9. Six Wakes by Mur Lafferty
I’ve long had an interest in mysteries, so I love when one of my favorite genres chooses to incorporate mystery elements into it’s plot line. Essentially, Six Wakes is a locked room mystery in space!
The entire six person crew of the spaceship Dormire are clones, and all of them have woken up with no memories of the last twenty years after they’ve apparently been murdered. Not only that, but the cloning machine is broken. If the killer strikes again, there will be no more second chances.
10. Amberlough by Lara Elena Donnelly
Another splendid debut! Amberlough is a fantasy book unlike any I’ve read before. It’s inspired by the Weimar Berlin and experiencing the rise of fascism, and it’s one of the rare fantasy books without magic. It’s sort of like a cross between Orwell’s 1984 and Kushner’s Swordspoint.
Cyril DePaul is a spy who’s masters are growing concerned with the One State Party’s rise, but when Cyril’s cover is blown, he makes the decision to work with the Ospies for his own survival and that of his lover, smuggler Aristide Makricosta. Atmospheric and evocative, Amberlough is a story unfortunately suited to the times we live in.
11. Borne by Jeff VanderMeer
I’m very glad I got around to reading Borne this year. I’d heard such good things, and they all turned out to be true!
VanderMeer creates a strange, dystopic future complete with flying bears (there’s a giant one named Mord!). But the beating heart of the story is the parent-child relationship between the scavenger Rachel and the sentient bioweapon she finds and raises. Borne is not human, and he may be entirely incomprehensible to her, but she loves him nonetheless.
12. Down Among the Sticks and Bones by Seanan McGuire
Seanan McGuire’s Wayward Children series is simply stunning. It’s stories of children who slip through the cracks, landing in other worlds. Down Among the Sticks and Bones is the story of Jack and Jill, twin sisters who’s parents don’t really like children. They like the idea of having children — a sort of accessory to their lives, not people with thoughts and feelings of their own. Not to mention the growing distance between the two sisters as they take different paths in life. It’s a beautiful but heart rending coming of age story, all packed into a slender novella.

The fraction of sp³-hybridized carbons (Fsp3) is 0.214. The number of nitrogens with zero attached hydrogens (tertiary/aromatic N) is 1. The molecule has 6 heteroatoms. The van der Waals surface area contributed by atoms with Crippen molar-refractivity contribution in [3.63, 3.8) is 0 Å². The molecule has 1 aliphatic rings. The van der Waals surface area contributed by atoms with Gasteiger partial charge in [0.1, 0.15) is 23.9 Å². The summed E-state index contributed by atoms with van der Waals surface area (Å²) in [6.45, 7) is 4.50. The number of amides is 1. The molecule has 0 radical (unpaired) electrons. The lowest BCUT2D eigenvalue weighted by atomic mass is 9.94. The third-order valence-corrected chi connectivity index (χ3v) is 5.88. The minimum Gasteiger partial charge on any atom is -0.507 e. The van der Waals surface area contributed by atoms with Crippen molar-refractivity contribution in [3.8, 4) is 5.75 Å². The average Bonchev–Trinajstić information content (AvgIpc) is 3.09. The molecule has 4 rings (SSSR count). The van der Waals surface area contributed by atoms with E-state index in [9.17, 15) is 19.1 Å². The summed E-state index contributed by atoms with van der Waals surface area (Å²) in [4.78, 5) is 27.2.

13. The City of Brass by S.A. Chakraborty
The City of Brass is a debut novel that instantly spellbound me. It’s a start to a YA fantasy trilogy (although I feel like it could also be marketed as adult).
Chaakraborty paints a story inspired by Middle Eastern and Islamic cultures. The City of Brass is a historic fantasy, taking place in the 1800’s, starting in Egypt before advancing elsewhere, including into the magical world of the djinn. While it uses some familiar fantasy tropes, the story never feels stale. Chakraborty’s tale is well told and gorgeously unique in its details.
14. Forest of a Thousand Lanterns by Julie C. Dao
I like fairy tale retellings well enough, but it takes something truly special to make me fall in love with one. Forest of a Thousand Lanterns is one such book.
Forest of a Thousand Lanterns tells the origin story of the Evil Queen from “Snow White.” In this version, she is Xifeng, a beautiful but lowly girl who dreams of rising to great heights. But what will a rise to power require of her? Will she be the same person? Or will everything good within her be destroyed. I love a good anti-heroine, and Xifeng is one of the best I’ve ever read.
15. Phantom Pains by Mishell Baker
Borderline quickly became one of my favorite urban fantasy novels, and Phantom Pains is a fitting sequel.
If Xifeng makes my list of best anti-heroines, Millie’s on there as well. Millie is prickly and judgmental, prone to intense emotions and mood swings thanks to her Borderline Personality. But she’s also blisteringly self aware, and she does try to do the right thing, even if she stumbles a lot along the way. She may not be nice, but she does have a fundamental goodness to her. All in all, she’s one of my favorite protagonists out there.
16. An Excess Male by Maggie Shen King
An Excess Male is a dystopian novel looking at possible results of China’s One Child Policy through the experiences of one family in the near future.
Maggie Shen King imagines a future where due to the skewed sex ratio, Chinese women are legally allowed to have more than one husband. An Excess Male centers around four characters: May-Ling, a young wife; her two husbands; and Wei-guo, a bachelor who hopes to join the family as a third husband. Each member of the family has their own secrets, and they all struggle under the rule of an authoritarian government. An Excess Male is an intriguing book dealing with issues such as sexism, homophobia, racism, and oppression.
17. The New Voices of Fantasy edited by Peter S. Beagle and Jacob Weisman
My award for “best short story collection of the year” goes to The New Voices of Fantasy. It collects stories from the past ten years or so by new and emerging authors. It’s a really great line up with some of my favorites, like Max Gladstone, Alyssa Wong, Amal El-Mohtar, and Carmen Maria Machado. If you’re interested in the state of fantasy short fiction, The New Voices of Fantasy is a fantastic place to start your explorations.